Not very long ago, Alvin Toffler who is an American writer said, “The illiterate of the 21st century will not be those who cannot read and write, but those who cannot learn, unlearn and relearn.” COVID19 caused entrepreneurs to rethink their engagements. One such entrepreneur who has had her company Swift Office Supplies re-strategize, is Jennifer Adal.” When COVID19 hit, all institutions we were making supplies to, closed.” These learning institutions included Secondary schools and universities.
Jennifer who has been running her business for 23 years explains that the change was sudden. “One day everything was normal. You come to the office and you have a calendar that has planned activities. You send staff out to go to the field while you think of which offices to visit and do some visibility for your company,” She says. Then suddenly, all was not okay.
In March 2020, when the pandemic was announced to have hit Kenya, President Uhuru went ahead and declared a cessation of movement in four counties which included Nairobi, Mombasa, Kilifi and Kwale. “When the cessation of movement was declared by the President and we were asked us to practice social distancing among other things, then l knew l had to rethink my strategy because suddenly we could not visit offices to discuss partnerships.”
A lot of the women have been disproportionately affected by COVID19. According to Central Bank of Kenya Survey conducted in April 2020, many Micro, Small and Medium Enterprises (MSMEs) in Kenya saw their incomes disappear overnight because of COVID19. This was equally confirmed later in the year by the Kenya Private Sector Alliance,KEPSA in a survey they carried out in October 2020. It indicated that 64% of the MSMEs had experienced high or very high negative impact on their businesses from pandemic. This included loss of customers, liquidity challenges, high cost of operations, inability to pay salaries and reduced labor productivity.
It is that negative experience that Jennifer says she didn’t want her staff to experience. “I thought to myself; we must survive. Staff had to be paid and we couldn’t afford to close after 23 years.” She quickly retrained her staff and says about it, “I had to have them trained on doing business online since we were not visiting any institution.” She adds quietly, “COVID19 came with a lot of bad things, but it also brought blessings to us. We learned to work online.”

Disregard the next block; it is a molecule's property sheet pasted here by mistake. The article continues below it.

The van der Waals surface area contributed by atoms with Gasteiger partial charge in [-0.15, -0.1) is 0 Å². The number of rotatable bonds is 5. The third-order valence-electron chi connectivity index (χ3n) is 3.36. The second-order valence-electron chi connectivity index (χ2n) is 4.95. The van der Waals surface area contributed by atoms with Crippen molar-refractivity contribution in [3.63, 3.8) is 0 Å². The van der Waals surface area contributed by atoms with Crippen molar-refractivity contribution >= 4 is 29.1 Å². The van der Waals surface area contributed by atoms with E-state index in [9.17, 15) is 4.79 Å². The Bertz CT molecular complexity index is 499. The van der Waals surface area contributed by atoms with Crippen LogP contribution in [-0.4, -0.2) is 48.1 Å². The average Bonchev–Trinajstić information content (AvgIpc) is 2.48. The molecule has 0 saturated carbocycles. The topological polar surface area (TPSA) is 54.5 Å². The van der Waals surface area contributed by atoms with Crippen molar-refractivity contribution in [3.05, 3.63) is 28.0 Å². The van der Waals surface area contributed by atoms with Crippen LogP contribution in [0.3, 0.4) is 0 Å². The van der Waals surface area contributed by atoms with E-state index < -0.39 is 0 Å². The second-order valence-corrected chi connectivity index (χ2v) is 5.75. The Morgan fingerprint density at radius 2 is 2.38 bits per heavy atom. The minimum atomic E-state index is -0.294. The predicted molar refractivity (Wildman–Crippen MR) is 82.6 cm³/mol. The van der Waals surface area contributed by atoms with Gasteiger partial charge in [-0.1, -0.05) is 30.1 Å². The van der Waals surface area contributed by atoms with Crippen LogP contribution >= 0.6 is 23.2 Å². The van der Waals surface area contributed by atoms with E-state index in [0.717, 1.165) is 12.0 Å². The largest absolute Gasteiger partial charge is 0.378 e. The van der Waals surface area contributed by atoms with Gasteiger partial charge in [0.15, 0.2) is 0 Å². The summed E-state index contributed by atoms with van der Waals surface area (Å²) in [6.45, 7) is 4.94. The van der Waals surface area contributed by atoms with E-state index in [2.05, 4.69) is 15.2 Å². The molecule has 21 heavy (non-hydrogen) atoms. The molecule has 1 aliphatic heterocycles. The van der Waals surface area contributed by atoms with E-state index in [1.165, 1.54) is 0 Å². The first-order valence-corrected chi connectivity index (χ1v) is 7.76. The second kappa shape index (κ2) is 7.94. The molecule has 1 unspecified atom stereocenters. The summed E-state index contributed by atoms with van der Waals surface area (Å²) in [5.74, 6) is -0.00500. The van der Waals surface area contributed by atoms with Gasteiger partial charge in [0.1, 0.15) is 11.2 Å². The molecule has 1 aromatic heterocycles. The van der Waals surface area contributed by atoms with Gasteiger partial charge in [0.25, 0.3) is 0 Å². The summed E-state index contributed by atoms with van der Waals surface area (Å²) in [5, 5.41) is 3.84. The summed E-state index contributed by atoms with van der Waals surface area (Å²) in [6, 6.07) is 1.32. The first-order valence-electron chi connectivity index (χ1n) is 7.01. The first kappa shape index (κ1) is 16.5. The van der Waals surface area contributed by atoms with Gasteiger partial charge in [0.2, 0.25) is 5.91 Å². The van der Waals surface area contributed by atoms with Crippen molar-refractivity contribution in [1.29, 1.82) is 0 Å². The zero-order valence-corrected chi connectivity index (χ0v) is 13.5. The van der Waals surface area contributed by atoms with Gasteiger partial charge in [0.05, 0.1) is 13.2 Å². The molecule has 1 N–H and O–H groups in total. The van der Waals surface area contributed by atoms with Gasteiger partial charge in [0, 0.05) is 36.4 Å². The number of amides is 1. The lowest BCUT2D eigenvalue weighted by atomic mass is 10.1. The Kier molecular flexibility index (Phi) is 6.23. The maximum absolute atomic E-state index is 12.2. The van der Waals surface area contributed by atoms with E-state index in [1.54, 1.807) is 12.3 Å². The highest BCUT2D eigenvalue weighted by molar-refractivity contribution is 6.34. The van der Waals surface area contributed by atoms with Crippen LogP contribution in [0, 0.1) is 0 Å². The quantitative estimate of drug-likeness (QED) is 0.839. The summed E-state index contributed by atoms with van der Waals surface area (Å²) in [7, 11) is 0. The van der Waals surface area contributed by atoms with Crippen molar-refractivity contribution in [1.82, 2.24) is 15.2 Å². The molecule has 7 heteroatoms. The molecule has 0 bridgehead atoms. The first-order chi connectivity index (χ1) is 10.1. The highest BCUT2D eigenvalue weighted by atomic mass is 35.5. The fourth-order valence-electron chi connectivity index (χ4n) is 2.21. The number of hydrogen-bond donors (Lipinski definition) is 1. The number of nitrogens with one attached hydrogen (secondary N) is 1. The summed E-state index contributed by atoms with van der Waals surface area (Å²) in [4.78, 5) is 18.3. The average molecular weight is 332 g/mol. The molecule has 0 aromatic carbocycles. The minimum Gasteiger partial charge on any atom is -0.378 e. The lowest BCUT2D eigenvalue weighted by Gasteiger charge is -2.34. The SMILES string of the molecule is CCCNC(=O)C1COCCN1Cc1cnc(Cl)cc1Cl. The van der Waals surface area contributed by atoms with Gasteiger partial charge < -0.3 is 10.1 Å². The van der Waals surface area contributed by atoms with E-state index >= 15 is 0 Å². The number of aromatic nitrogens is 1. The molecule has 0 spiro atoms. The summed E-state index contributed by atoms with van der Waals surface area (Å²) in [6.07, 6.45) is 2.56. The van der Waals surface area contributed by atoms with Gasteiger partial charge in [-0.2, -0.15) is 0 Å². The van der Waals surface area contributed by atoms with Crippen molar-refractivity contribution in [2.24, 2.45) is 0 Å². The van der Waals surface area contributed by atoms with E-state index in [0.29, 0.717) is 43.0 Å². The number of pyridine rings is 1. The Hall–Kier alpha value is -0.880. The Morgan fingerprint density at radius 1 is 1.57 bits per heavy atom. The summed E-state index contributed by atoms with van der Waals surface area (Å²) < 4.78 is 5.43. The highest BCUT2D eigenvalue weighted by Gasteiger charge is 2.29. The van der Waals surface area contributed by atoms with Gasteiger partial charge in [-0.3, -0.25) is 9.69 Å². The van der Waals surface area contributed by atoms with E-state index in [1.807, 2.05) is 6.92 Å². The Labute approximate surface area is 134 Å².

Elizabeth Sunday, who was the Chief Executive Officer of Kisemeti Oak Farm had to unlearn what she knew in order to learn new ways to do things. She worked in the horticulture sector which was adversely hit at the beginning of the pandemic. According to the STAR newspapers, the sector lost Kshs8billion ($75.4million) within a month of COVID19 being declared in Kenya.
Traders in Gikomba market selling second hand clothes. Photo by Mercy Mumo.
The sector experienced mass layoffs as planes to Europe were grounded. Elizabeth says she turned to agriculture and began growing local vegetables but there was a new challenge. “As l went in to sell my vegetables, l found that people who had lost their jobs turned to agriculture. The market was flooded.” It is however this challenge that caused her to learn how to use online tools for marketing. “I had to learn how to use Whatsapp to market my produce. Before l used to only use it for chats, now l was selling my produce using it.”
Marceline Nyambala, the Executive Director of Association of Media Women in Kenya, AMWIK, has heard these stories and many more as they began documenting experiences by women in MSMEs. “We began to document experiences so as to gather evidence which is being shared with different actors as policy recommendations.” She adds, “We wanted to provoke debates so that different actors can pick issues to deal with. If women need to reskill and retool, we are asking ‘where is this reskilling and retooling coming from?’”
AMWIK and her partners who held meetings with the business women included EASSI, The Eastern African Sub-Regional Support Initiative for the Advancement of Women, Friends Of Lake Turkana , FOLT, Tanzania Media Women’s Association (TAMWA), FEMME Forte, Plartform for Labor Action, Tanzania Gender Networking Programme, TGNP, were supported by Urgent Action Fund Africa.
Carol Werunga, the Grant making Coordinator at Urgent Action Fund, indicates that COVID19 give has given society an opportunity to strengthen, re-strategize, re-engage stakeholders and governments. On the project with her partners she shares, “Governments are responsible for policy making. We want to see women’s voices included in the policies.” She points out that it is only through policies that challenges facing women can be addressed.
In related projects, AMWIK in collaboration with World Association of Newspapers and News Publishers -WAN-IFRA, have so far given over 100 story grants to journalists to cover the stories on MSMEs and how they are handling the effects of COVID19. Additionally, more stories have been carried out on financial accountability and social justice. A project they did in partnership with Community Media Fund (CMF).
Having learned from all the documentation they have gathered, Marceline says, “In 2021, we will use the evidence we have gathered to work on partnerships that will promote recovery and building of resilience,” adding that, “We live in unprecedented times where we must be constantly learning, unlearning and relearning.”